Let’s start with the NRCC’s incentive program for last-minute 2Q donations that they announced yesterday:
Every dollar you give through tomorrow, June 30th, will be quadrupled. So if you give $5, we’ll make it $20. If you can afford $25, we’ll make it $100.
That’s four times the impact of a normal contribution, and it will be put to immediate use replacing Pelosi’s puppets in Congress with principled, conservative Republicans.
At this point, somebody has reflexively started a very long comment on why this offer should be ignored. While he’s writing it, let me explain why you shouldn’t.
There’s anger over those eight GOP Yes votes for that cap-and-trade monstrosity. I share it. There’s also a movement afoot to deny the NRCC money until they… do something. Repudiate sitting members, or beat them with sticks, or put a big P around their necks, or something like that. It’s a natural reaction. It’s also the wrong reaction, for three reasons.
1). It’s an over-reaction. Wherever you stand on the NRSC‘s current strategy – and it’s not as clear-cut a situation as you might expect – the central problem that activists have there is that the NRSC seems vulnerable to the following scenario:
- Support the incumbent over the challenger.
- Challenger does not win.
- Incumbent hurts the GOP somehow.
The two most obvious examples are Chafee and Specter, and now they seem to be gearing up to do the same thing with Crist/Rubio. In other words, GOP activists want the NRSC out of the primary business; again, you may think that’s a bad idea, but it’s definitely the central point of disagreement. In the NRCC’s case, their primary strategy – vote en bloc against the Democrats’ bills if they’re not going to be allowed meaningful input – is one that the base actually agrees with. What happened is that in one test vote eight legislators broke with the GOP, including the NRCC.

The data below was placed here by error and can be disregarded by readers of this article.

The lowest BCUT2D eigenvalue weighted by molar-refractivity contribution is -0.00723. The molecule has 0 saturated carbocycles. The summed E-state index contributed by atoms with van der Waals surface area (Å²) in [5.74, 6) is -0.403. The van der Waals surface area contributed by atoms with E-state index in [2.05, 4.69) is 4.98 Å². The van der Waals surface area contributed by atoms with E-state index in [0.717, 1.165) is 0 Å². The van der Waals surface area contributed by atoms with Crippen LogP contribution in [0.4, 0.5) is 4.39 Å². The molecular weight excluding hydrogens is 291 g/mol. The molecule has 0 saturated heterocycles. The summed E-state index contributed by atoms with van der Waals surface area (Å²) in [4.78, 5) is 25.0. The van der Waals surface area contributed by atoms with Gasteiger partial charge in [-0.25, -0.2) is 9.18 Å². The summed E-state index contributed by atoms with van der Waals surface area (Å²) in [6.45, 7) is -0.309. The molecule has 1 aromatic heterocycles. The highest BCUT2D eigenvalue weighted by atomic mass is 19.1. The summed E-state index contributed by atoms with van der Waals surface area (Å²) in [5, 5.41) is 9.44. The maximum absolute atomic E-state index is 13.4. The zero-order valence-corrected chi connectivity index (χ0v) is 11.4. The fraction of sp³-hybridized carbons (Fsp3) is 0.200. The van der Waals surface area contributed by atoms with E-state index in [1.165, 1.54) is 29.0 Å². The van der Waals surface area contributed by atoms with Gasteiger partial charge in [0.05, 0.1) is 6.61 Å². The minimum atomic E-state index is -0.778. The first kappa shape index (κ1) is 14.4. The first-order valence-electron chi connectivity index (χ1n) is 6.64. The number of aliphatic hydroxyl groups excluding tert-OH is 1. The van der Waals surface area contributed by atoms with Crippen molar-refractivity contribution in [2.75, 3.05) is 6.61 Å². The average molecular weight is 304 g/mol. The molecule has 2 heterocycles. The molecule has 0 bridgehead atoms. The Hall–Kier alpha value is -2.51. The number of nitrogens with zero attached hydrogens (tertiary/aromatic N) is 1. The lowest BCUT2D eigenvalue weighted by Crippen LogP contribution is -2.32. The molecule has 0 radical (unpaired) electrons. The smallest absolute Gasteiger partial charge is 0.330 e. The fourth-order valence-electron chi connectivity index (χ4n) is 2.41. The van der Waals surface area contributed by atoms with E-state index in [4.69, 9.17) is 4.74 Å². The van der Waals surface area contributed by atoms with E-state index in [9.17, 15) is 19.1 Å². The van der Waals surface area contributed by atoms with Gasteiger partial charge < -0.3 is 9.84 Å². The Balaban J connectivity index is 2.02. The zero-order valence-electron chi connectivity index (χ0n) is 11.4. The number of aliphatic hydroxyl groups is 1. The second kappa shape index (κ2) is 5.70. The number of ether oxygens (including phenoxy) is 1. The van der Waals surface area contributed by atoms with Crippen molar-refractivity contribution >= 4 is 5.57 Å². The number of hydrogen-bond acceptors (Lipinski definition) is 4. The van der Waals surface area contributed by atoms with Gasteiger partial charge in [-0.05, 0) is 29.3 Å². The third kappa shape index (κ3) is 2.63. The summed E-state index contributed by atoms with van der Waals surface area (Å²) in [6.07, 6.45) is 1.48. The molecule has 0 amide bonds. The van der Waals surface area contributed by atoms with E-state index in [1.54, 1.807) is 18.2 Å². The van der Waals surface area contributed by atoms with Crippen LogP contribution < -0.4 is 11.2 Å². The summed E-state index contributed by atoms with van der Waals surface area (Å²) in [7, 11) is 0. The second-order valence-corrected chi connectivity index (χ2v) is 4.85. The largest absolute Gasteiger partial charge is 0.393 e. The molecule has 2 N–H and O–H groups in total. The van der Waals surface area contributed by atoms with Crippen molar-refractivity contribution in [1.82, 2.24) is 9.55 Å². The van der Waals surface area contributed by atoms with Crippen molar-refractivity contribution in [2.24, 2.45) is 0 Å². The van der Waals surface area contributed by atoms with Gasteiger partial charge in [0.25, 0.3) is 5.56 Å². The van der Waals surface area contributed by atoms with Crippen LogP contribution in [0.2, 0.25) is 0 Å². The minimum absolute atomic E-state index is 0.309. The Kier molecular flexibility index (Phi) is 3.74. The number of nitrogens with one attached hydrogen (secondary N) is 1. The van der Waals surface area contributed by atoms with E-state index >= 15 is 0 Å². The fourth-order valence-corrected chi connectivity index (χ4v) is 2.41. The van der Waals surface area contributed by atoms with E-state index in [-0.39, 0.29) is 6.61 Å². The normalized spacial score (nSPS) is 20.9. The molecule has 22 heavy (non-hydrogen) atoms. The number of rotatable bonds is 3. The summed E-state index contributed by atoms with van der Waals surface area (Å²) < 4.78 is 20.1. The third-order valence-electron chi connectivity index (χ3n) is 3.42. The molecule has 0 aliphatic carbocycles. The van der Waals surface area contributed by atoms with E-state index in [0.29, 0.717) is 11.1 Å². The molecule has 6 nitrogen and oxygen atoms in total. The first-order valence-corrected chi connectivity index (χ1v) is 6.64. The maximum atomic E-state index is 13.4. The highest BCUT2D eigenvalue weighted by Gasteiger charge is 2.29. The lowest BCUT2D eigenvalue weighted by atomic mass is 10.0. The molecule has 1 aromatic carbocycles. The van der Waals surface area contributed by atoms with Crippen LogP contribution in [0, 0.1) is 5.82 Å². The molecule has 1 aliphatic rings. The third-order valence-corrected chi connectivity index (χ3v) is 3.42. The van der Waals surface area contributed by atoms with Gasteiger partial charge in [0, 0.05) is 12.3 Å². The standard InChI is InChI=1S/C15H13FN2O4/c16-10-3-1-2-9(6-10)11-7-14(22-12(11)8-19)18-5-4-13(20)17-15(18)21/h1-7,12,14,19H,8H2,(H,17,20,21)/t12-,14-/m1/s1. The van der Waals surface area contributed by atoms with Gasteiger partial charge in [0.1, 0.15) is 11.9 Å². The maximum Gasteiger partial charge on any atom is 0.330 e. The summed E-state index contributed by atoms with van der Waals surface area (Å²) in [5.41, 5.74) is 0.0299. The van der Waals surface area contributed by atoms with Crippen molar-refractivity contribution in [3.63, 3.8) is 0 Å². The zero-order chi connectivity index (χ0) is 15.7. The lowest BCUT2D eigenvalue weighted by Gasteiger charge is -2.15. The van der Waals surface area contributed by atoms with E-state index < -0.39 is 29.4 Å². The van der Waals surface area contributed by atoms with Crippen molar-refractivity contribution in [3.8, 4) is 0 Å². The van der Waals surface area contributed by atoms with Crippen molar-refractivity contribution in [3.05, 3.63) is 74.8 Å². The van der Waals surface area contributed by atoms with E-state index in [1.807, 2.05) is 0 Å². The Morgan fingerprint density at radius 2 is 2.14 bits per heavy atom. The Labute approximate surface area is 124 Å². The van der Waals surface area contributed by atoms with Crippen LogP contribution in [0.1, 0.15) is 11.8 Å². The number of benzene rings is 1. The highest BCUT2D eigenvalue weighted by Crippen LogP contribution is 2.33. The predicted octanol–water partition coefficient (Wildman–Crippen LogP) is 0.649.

2. Punishing the NRCC does not punish (mostly) its renegade legislators. I say ‘mostly’ because two of them are in the Patriot Program, and the NRCC does need to reassess their membership in that. Of the rest, two are probably running for Senate seats (which will make them the NRSC’s worry) and the rest are probably safe enough anyway. So; we go after 25% of less than 5% of the GOP, over a bill that we’re already targeting half a dozen Democrats over:
Those likely to find themselves with targets on their back after the 219-212 vote: freshman Reps. Harry Teague of New Mexico, Betsy Markey of Colorado, John Boccieri of Ohio, Thomas Perriello of Virginia and Alan Grayson of Florida and second-termer Zack Space of Ohio.
Which leads to…
3). It hurts GOP challengers worst, not GOP incumbents. Below is a list of five of the best challengers for GOP seats. Not all of them, by a long shot – but five representative races where we have a shot at taking out the incumbent.
Who do you think will be funding them? For that matter, who do you think helped some of them get their campaigns running? The NRCC is in the middle – which is to say, it’s not done yet – of an extensive recruiting effort to make sure that vulnerable Democrats get credible challengers; and those challengers all have at least one thing in common. None of them voted Yes on Waxman-Markey.
Now, after all of this, you still want to lash out at the NRCC: fine. But no illusions: you are lashing out at it. You are not teaching a lesson; you are not giving negative feedback; you are not even punishing them. And you’ll need to deal with the implications of that. As for myself… well, I clicked the link and gave the NRCC twenty bucks. Which I don’t really have, given that I’m reduced to running personal fundraisers to get me a coach ticket to the RS Gathering. But losing what’s effectively a week’s pay for me these days is worth it if I can use it to hammer home that this is important.
And it is.
Crossposted to Moe Lane.